The program is led by world-renowned surgeons who have published more than 350 papers and book chapters. Our team focuses on the evaluation and treatment of severe morbid obesity and the complications associated with conditions such as Type 2 diabetes, hypertension, degenerative disc disease, sleep apnea and hyperlipidemia.

The reputation of our program has earned us numerous accolades, including being named a Metabolic and Bariatric Surgery Accreditation and Quality Improvement Program (MBSAQIP) Accredited Comprehensive Center and receiving the Center of Excellence distinction from Blue Cross-Blue Shield, Cigna, Aetna and Health Net, among others. Ours is one of the few programs in Southern California to have received the highest ratings from national independent health-care rating organizations based on quality and outcomes.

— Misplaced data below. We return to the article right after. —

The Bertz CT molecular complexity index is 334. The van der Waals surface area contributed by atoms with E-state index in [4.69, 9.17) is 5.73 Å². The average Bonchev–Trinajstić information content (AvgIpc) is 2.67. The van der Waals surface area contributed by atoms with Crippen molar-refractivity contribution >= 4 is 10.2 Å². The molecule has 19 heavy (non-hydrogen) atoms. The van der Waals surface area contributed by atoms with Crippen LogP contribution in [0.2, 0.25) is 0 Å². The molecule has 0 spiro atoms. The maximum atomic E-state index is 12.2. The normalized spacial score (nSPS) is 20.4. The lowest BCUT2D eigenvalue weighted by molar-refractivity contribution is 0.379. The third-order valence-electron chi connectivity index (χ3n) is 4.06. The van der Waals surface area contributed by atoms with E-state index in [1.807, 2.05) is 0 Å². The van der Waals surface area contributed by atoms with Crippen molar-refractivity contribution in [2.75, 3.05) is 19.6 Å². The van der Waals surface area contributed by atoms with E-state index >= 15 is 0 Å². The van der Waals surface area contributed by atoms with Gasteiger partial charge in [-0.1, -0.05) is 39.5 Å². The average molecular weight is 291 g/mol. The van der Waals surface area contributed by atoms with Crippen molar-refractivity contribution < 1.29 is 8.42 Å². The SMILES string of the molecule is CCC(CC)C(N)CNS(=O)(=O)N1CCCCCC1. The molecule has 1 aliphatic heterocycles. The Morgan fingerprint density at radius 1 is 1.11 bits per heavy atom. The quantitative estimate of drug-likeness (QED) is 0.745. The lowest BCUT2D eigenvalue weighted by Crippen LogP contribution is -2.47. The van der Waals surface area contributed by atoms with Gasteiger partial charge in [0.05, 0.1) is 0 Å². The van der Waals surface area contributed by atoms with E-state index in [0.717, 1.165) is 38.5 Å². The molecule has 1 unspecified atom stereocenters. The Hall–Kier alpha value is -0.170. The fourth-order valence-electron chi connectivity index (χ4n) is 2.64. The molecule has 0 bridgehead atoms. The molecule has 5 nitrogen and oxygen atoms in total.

As an academic medical center, we take care to be clear with our patients about the costs for our services. Our patient navigators work with patients to help them fully understand their financial options and the requirements of their insurance carriers.

Unlike other bariatric surgery offerings that charge patients a program fee in addition to surgical fees to cover the nutritional, medical, and psychiatric care required for successful long-term weight loss, there is no additional or hidden cost for the support of our multidisciplinary team.

Successful weight loss surgery involves far more than the surgeons exceptional skill. It requires changes in diet and lifestyle and even changes in the way patients think about themselves, who they can be, and what they can achieve.

One of the reasons Keck Medicine of USCs metabolic and bariatric surgery program has achieved recognition as a Center of Excellence is the emphasis the entire team places on patient education, support and empowerment. USC Bariatric Surgery Program patients can see Keck Medicine surgeons at both Keck Hospital of USC in Los Angeles and USC Verdugo Hills Hospital in La Caada.